The decision to end a military career is fraught with challenges, which are compounded by the fact that transitioning into a civilian career does not always contain an obvious pathway. Despite their valuable skills and accomplishments, many veterans struggle to secure civilian employment.
A key factor in a successful job hunt after the military is to find a way on your resume to translate your military record into terms readily understood by civilian employers. Here are six common mistakes to avoid when creating a military-to-civilian resume.
1. Too much military jargon.
Service members rely on acronyms and jargon to ease the communication of complicated, technical work. However, when applying for civilian jobs, you should avoid using military terms that a civilian hiring manager isn’t likely to understand.
The intent of your resume should be to get an interview offer. That is not likely to happen if the employer is confused by your use of specialized terms that only military personnel are comfortable using.
You want an employer to remain engaged. Think about how you would describe your work record to a civilian stranger with no military background. Cut through the sophisticated details and describe in clear language what responsibilities you carried out in the course of your duties.
2. Too much focus on military specific experience.
It’s not advisable to list every job or experience you’ve had on a resume. Hiring managers are only interested in the skills and accomplishments that qualify you for that specific job. For military members, this can be frustrating if civilian jobs don’t overlap in obvious ways with their military occupations.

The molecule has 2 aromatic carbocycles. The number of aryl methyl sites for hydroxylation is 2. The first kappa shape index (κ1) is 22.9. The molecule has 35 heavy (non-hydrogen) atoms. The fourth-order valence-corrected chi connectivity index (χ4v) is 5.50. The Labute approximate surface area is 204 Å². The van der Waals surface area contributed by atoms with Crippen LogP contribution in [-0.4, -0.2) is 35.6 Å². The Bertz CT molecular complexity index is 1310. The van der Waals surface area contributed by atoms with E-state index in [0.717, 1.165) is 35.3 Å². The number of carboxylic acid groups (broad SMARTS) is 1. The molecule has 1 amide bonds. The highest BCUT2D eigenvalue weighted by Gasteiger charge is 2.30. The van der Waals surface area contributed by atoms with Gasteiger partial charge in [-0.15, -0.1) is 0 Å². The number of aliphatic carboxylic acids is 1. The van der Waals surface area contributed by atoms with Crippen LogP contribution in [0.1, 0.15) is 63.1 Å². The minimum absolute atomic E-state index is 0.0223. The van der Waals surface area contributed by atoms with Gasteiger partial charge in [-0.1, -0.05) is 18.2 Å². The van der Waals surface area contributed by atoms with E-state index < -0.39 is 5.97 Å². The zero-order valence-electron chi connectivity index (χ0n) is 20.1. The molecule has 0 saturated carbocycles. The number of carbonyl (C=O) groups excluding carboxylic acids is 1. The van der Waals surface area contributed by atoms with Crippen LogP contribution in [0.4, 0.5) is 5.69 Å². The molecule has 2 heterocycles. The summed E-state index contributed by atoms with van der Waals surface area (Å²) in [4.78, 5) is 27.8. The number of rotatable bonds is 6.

It is a mistake to include work or training you had in the military that doesn’t have some bearing on the jobs you’re applying for. In other words, if a particular skill or role has no relevance, don’t include it.
Just as important, be careful how you describe your military record to employers. Use plain language to explain what you did in the military and how it applies to the civilian sector. While this can be difficult, there are likely a number of useful skills you picked that would be of value to civilian employers. For example, military officers with combat experience would have a proven record of leadership and organizational skills.
The point is to focus on what is transferable to civilian sector jobs.
3. Lack of career direction.
For some military personnel, there is a close civilian counterpart to their military occupation. For others, especially those in combat roles, there may not be. Thus, a common mistake is for the applicant’s resume to fail to show exactly what they are trying to transition into.
Hiring managers may have a difficult time determining the applicability of your military experience. To aid them, applicants should clearly state what their career direction is as they transition out of the military.
One potential fix for this common mistake is to include an objective statement at the top of your resume and couple it with a clear cover letter. The objective statement is a one to two sentence summary describing the kind of career you are seeking and the particular skills and experiences that suit you for that role. Here you must also keep in mind how your military experience can be made palatable to civilian recruiters.